Flood Potential Outlook
Issued by NWS Binghamton, NY

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Winter/Spring Flood Potential Outlook
National Weather Service Binghamton NY
354 PM EDT Thu Mar 16 2017

...WINTER/SPRING FLOOD POTENTIAL OUTLOOK NUMBER 6...

This is the sixth in a series of regularly scheduled hydrologic
outlooks issued during the Winter and Spring season. This outlook
is designed to provide a generalized assessment of river flood
potential (not flash flooding) across Central New York and
Northeast Pennsylvania for the next two weeks...March 16th to
30th.

...SUMMARY...

The overall risk of significant flooding for the next two weeks
varies from about average the first week, to slightly above
average after March 23rd. Temperatures are forecast to be
generally on the cold side of normal with limited precipitation
during the first week. Conditions are then expected to trend
warmer with a better chance for rain during the latter part of the
outlook period.

The risk for the remainder of the Spring outlook season is above
average due to the excessive snow pack and substantial snow water
equivalent currently in place.

...CURRENT CONDITIONS...

.PRECIPITATION: Above normal. For the past two weeks,
precipitation was generally 125 to 200% of normal with the
exception of one area. Precipitation in the Chemung basin was near
normal for mid-March.

.SNOW COVER AND WATER EQUIVALENT: Much Above Normal. As of March
16th, an excessively deep snow cover existed across all basins.
Snow depths averaged 20 to 30 inches, with locally higher amounts
around 35 inches in the Susquehanna and Upper Delaware basins,
with 12 to 20 inches extending from the Chemung basin across the
Finger Lakes and Oswego basin. Snow water equivalent measurements
ranged from 2 to 4 inches over the eastern two-thirds of the
region to 1 to 2 inches in the Chemung and Finger Lakes.

.RIVER ICE COVER: Normal. As of March 16th, scattered areas of
ice had reformed on area rivers and streams. A freeze up jam had
been reported on the Susquehanna near Vestal, NY. Other ice
effects were noted at some stream gauges in the Chemung and Upper
Delaware basins. The ice is generally thin, and should not pose
much of a problem over the next two weeks.

.STREAMFLOW: Normal. Streamflow, averaged over the last 14 days,
was about average for this time in the season.

.SOILS: Per the Palmer Drought, and Crop Moisture index, as well
as other modeled soil moisture sources, the regional soils
contained about average moisture for mid-March. The ground was
generally unfrozen.

.RESERVOIR AND LAKE LEVELS...Normal. The Finger Lakes, NYC
Delaware Basin Reservoir system and Lake Wallenpaupack were all
indicating generally normal pool elevations.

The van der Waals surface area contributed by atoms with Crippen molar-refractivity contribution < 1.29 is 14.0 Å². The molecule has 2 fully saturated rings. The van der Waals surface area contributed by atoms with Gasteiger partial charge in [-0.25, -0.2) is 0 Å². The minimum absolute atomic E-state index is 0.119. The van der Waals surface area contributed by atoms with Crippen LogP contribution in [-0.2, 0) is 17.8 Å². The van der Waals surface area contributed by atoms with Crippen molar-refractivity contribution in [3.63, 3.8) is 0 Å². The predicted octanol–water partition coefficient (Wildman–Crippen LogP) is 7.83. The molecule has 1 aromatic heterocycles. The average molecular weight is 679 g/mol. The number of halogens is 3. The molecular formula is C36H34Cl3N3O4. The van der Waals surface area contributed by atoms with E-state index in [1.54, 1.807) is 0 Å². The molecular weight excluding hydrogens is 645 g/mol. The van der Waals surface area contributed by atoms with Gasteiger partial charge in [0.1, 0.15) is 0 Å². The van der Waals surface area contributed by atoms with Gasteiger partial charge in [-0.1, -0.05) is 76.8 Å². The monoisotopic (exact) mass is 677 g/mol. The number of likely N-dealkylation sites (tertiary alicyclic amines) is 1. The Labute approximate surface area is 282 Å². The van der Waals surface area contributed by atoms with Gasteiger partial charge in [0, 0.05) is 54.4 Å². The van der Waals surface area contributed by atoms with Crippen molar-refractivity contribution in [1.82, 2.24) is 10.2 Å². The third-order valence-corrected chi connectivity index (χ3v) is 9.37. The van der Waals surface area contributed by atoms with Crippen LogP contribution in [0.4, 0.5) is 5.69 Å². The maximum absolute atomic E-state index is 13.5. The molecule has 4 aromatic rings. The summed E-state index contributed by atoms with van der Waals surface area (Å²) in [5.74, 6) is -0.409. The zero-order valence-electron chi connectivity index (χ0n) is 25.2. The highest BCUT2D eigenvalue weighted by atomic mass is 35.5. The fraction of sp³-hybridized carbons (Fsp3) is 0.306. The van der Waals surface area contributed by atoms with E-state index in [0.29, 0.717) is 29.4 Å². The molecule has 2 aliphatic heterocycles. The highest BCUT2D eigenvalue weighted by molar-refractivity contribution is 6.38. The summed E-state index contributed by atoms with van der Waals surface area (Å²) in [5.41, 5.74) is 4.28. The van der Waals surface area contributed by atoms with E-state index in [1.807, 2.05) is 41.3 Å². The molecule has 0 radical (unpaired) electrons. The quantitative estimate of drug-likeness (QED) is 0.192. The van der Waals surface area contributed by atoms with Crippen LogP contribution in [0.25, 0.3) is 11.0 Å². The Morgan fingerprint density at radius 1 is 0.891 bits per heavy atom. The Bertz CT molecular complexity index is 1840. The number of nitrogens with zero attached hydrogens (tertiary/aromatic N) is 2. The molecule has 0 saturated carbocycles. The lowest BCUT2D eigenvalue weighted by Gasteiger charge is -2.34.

...FORECAST OUTLOOK...

.FUTURE WEATHER CONDITIONS: Continued below average temperatures
and generally only light to moderate precipitation events are
expected during the first week of this outlook period. There are
no strong indications of any widespread heavy rain, or rapid
snowmelt events, for about the next week. Longer range outlooks
suggest gradual warming to near the late-March normal
temperatures. Computer models are showing a hint of a low pressure
system moving to our west, which could bring warm conditions and
rain to the region on, or about, March 24-25. Trends of this
potential system will be watched closely.

.LONG RANGE RIVER MODELING AND PROBABILITY FORECASTS: The
ensemble of river forecasts suggests almost no chance of river
flooding developing during the next week to 10 days. A
climatological analysis of flooding, using current hydrologic
conditions compared to historical flows, suggests the chance of
significant river flooding during the two week period is below
normal, but increases to a near average risk of flooding for the
rest of the season.

...IN CONCLUSION...
This outlook estimates the potential for river and lake flooding
based on a current overview of hydro-meteorological factors which
contribute to flooding.

It is important to note that significant flooding does not occur
from snow melt alone. Rainfall, how much and in how short a period
of time, is the most important factor in determining the severity
of flooding. Specific forecasts of heavy rainfall and flash
flooding are not included in this outlook.

The next Winter/Spring Flood Outlook will be issued by this
office in two weeks, on March 30, 2017. If conditions change in
the interim: Flood Watches, Warnings or Advisories will be issued
as necessary.

$$

JAB



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